by Jennie Jarvis
In both my screenwriting and my novel writing, a lot of my work has been in the fantasy genre. I’ve created worlds where leprechauns play tricksters, where yokai run shops, and where a person can die by turning into a robot. Each of these stories have won awards and gained interest from producers, even if I haven’t been fortunate enough to see them make it to the big screen due to their high budget concepts.
Each time I’ve sent these stories out in the world, I always get the same response – “How do you do it? How do you create such intricate and detailed worlds that feel so real despite being so foreign? How can you make it feel so true?” My answer – I just looked at the world around me.
We’ve all heard the old adage “Write what you know.” When it comes to writing fantasy, however, this seems like bad advice. After all, if you’ve spent your entire life working in a cubicle, what part of that existence would you even want to use when writing about a colony on Mars or an extraterrestrial attack on Earth?
For me, the secret to writing fantasy isn’t to create something that is 100% original or unique. Audiences find it challenging to identify with worlds that are too far from what they know. Readers and viewers need to see something familiar before they can accept the unfamiliar. In order to do this, it’s important to focus on the emotional truth of our daily experience and use that to create a place of identification. In other words, take something that exists in our world and use fantasy as a metaphor.
So, if you’ve spent your adult life working in that cubicle, you may have experienced feelings of boredom, monotony and frustration. These feelings are similar to what someone would feel if they work in a monotonous job – perhaps in an assembly line at a space ship factory or in a farm where humans serve as the labor force for an alien race. Using those human emotions as your truth makes your fantasy all the more identifiable and believable.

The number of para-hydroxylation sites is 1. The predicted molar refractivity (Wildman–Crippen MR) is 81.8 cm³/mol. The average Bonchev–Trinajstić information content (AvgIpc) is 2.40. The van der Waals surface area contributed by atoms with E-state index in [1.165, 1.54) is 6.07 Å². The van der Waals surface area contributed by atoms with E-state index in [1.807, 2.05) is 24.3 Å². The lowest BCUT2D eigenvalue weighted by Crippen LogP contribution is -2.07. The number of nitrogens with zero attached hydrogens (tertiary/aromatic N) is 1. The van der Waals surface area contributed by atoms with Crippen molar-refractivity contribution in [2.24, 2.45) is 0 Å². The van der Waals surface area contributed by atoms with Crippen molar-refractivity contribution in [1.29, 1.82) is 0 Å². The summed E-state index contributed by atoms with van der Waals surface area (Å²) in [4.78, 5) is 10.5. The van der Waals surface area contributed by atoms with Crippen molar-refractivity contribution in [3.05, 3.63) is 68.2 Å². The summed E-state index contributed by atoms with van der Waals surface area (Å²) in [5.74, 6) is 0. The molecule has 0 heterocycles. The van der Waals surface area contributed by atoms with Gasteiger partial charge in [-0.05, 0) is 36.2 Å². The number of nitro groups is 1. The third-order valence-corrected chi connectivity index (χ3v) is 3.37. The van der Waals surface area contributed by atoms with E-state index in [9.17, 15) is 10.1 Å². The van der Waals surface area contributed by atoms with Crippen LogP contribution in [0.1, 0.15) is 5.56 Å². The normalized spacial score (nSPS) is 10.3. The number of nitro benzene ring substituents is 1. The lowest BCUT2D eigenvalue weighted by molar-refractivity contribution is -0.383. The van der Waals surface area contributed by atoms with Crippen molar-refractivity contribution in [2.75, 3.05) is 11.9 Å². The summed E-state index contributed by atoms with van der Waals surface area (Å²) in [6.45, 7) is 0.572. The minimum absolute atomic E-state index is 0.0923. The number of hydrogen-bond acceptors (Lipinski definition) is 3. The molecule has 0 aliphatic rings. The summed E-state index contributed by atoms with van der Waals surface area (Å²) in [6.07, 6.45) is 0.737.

Let’s look at another example: Let’s say that, in real life, you are an expectant mother, and you are both terrified and excited about having to care for this new life. In a fantasy world, you could adapt those feelings into a story about a young child finding the last unicorn on her planet and taking responsibility for its care. In both of these stories, you are dealing with very real, human emotions involving expectation and responsibility.
One more: Let’s say you have experience with recovering from drug use. You were forced to leave all your old friends and your old hangouts in order to make a new and better life for yourself. In a fantasy world, you could adapt this experience into an explorer who leaves Earth to find life on a new world. In both of these stories, you are dealing with the concept of starting over and leaving everything that is familiar to you in order to find hope and life somewhere else.
While the worlds are drastically different, the truth behind the characters’ emotions makes fantasy feel like reality. And once it’s real, readers will go along with you on the ride.
What life experiences have you had that you could turn into fantastical metaphors?